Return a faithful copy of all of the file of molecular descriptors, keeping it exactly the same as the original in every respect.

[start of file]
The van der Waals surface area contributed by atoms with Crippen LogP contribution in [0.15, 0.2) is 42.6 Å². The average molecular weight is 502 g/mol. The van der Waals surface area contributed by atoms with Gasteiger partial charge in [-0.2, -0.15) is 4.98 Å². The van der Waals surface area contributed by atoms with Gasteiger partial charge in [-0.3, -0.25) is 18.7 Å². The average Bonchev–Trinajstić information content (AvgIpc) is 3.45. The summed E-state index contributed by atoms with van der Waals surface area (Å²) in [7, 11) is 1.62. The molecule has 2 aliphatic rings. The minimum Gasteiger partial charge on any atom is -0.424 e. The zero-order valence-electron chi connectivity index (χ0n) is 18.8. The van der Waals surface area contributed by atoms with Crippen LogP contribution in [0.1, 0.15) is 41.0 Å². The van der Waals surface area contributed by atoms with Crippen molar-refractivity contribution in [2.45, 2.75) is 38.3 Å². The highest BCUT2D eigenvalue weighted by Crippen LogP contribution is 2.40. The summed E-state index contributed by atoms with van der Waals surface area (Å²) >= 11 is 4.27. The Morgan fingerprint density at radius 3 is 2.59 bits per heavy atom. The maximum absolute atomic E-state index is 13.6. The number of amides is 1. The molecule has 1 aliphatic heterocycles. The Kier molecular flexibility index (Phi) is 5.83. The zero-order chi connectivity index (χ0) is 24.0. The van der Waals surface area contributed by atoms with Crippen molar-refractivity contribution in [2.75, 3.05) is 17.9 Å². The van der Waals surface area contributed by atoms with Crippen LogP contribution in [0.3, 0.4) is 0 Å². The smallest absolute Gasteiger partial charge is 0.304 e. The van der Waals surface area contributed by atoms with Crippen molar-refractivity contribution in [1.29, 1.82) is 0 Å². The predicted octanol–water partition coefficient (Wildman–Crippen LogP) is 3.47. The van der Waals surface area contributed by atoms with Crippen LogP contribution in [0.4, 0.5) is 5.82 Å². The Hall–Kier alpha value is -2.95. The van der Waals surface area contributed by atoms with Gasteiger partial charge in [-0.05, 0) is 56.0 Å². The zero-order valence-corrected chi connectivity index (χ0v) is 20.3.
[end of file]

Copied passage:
The van der Waals surface area contributed by atoms with Crippen LogP contribution in [0.15, 0.2) is 42.6 Å². The average molecular weight is 502 g/mol. The van der Waals surface area contributed by atoms with Gasteiger partial charge in [-0.2, -0.15) is 4.98 Å². The van der Waals surface area contributed by atoms with Gasteiger partial charge in [-0.3, -0.25) is 18.7 Å². The average Bonchev–Trinajstić information content (AvgIpc) is 3.45. The summed E-state index contributed by atoms with van der Waals surface area (Å²) in [7, 11) is 1.62. The molecule has 2 aliphatic rings. The minimum Gasteiger partial charge on any atom is -0.424 e. The zero-order valence-electron chi connectivity index (χ0n) is 18.8. The van der Waals surface area contributed by atoms with Crippen LogP contribution in [0.1, 0.15) is 41.0 Å². The van der Waals surface area contributed by atoms with Crippen molar-refractivity contribution in [2.45, 2.75) is 38.3 Å². The highest BCUT2D eigenvalue weighted by Crippen LogP contribution is 2.40. The summed E-state index contributed by atoms with van der Waals surface area (Å²) >= 11 is 4.27. The Morgan fingerprint density at radius 3 is 2.59 bits per heavy atom. The maximum absolute atomic E-state index is 13.6. The number of amides is 1. The molecule has 1 aliphatic heterocycles. The Kier molecular flexibility index (Phi) is 5.83. The zero-order chi connectivity index (χ0) is 24.0. The van der Waals surface area contributed by atoms with Crippen molar-refractivity contribution in [2.75, 3.05) is 17.9 Å². The van der Waals surface area contributed by atoms with Crippen LogP contribution in [0.3, 0.4) is 0 Å². The smallest absolute Gasteiger partial charge is 0.304 e. The van der Waals surface area contributed by atoms with Crippen molar-refractivity contribution in [1.29, 1.82) is 0 Å². The predicted octanol–water partition coefficient (Wildman–Crippen LogP) is 3.47. The van der Waals surface area contributed by atoms with Crippen LogP contribution in [0.4, 0.5) is 5.82 Å². The Hall–Kier alpha value is -2.95. The van der Waals surface area contributed by atoms with Gasteiger partial charge in [-0.05, 0) is 56.0 Å². The zero-order valence-corrected chi connectivity index (χ0v) is 20.3.